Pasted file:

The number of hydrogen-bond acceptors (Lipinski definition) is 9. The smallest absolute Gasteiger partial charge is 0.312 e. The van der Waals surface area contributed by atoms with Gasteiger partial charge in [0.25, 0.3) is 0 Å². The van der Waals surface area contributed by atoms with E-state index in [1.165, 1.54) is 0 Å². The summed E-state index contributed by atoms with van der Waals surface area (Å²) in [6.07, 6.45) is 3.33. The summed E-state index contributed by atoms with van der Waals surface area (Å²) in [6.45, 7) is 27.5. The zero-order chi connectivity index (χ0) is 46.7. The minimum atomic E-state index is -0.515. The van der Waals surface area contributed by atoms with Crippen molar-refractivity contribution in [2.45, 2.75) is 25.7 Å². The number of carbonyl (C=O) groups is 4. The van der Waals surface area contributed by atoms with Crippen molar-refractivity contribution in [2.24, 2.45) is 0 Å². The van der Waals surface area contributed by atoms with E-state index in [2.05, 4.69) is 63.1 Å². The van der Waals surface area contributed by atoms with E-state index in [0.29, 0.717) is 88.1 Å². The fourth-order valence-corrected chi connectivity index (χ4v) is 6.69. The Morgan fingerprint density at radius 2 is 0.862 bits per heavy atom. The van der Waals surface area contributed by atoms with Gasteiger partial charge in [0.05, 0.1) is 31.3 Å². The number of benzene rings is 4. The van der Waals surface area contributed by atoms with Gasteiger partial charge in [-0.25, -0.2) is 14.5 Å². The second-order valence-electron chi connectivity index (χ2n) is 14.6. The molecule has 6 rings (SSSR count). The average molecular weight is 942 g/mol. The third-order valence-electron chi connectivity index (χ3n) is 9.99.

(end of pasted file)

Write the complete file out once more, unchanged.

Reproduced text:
The number of hydrogen-bond acceptors (Lipinski definition) is 9. The smallest absolute Gasteiger partial charge is 0.312 e. The van der Waals surface area contributed by atoms with Gasteiger partial charge in [0.25, 0.3) is 0 Å². The van der Waals surface area contributed by atoms with E-state index in [1.165, 1.54) is 0 Å². The summed E-state index contributed by atoms with van der Waals surface area (Å²) in [6.07, 6.45) is 3.33. The summed E-state index contributed by atoms with van der Waals surface area (Å²) in [6.45, 7) is 27.5. The zero-order chi connectivity index (χ0) is 46.7. The minimum atomic E-state index is -0.515. The van der Waals surface area contributed by atoms with Crippen molar-refractivity contribution in [2.45, 2.75) is 25.7 Å². The number of carbonyl (C=O) groups is 4. The van der Waals surface area contributed by atoms with Crippen molar-refractivity contribution in [2.24, 2.45) is 0 Å². The van der Waals surface area contributed by atoms with E-state index in [2.05, 4.69) is 63.1 Å². The van der Waals surface area contributed by atoms with E-state index in [0.29, 0.717) is 88.1 Å². The fourth-order valence-corrected chi connectivity index (χ4v) is 6.69. The Morgan fingerprint density at radius 2 is 0.862 bits per heavy atom. The van der Waals surface area contributed by atoms with Gasteiger partial charge in [0.05, 0.1) is 31.3 Å². The number of benzene rings is 4. The van der Waals surface area contributed by atoms with Gasteiger partial charge in [-0.25, -0.2) is 14.5 Å². The second-order valence-electron chi connectivity index (χ2n) is 14.6. The molecule has 6 rings (SSSR count). The average molecular weight is 942 g/mol. The third-order valence-electron chi connectivity index (χ3n) is 9.99.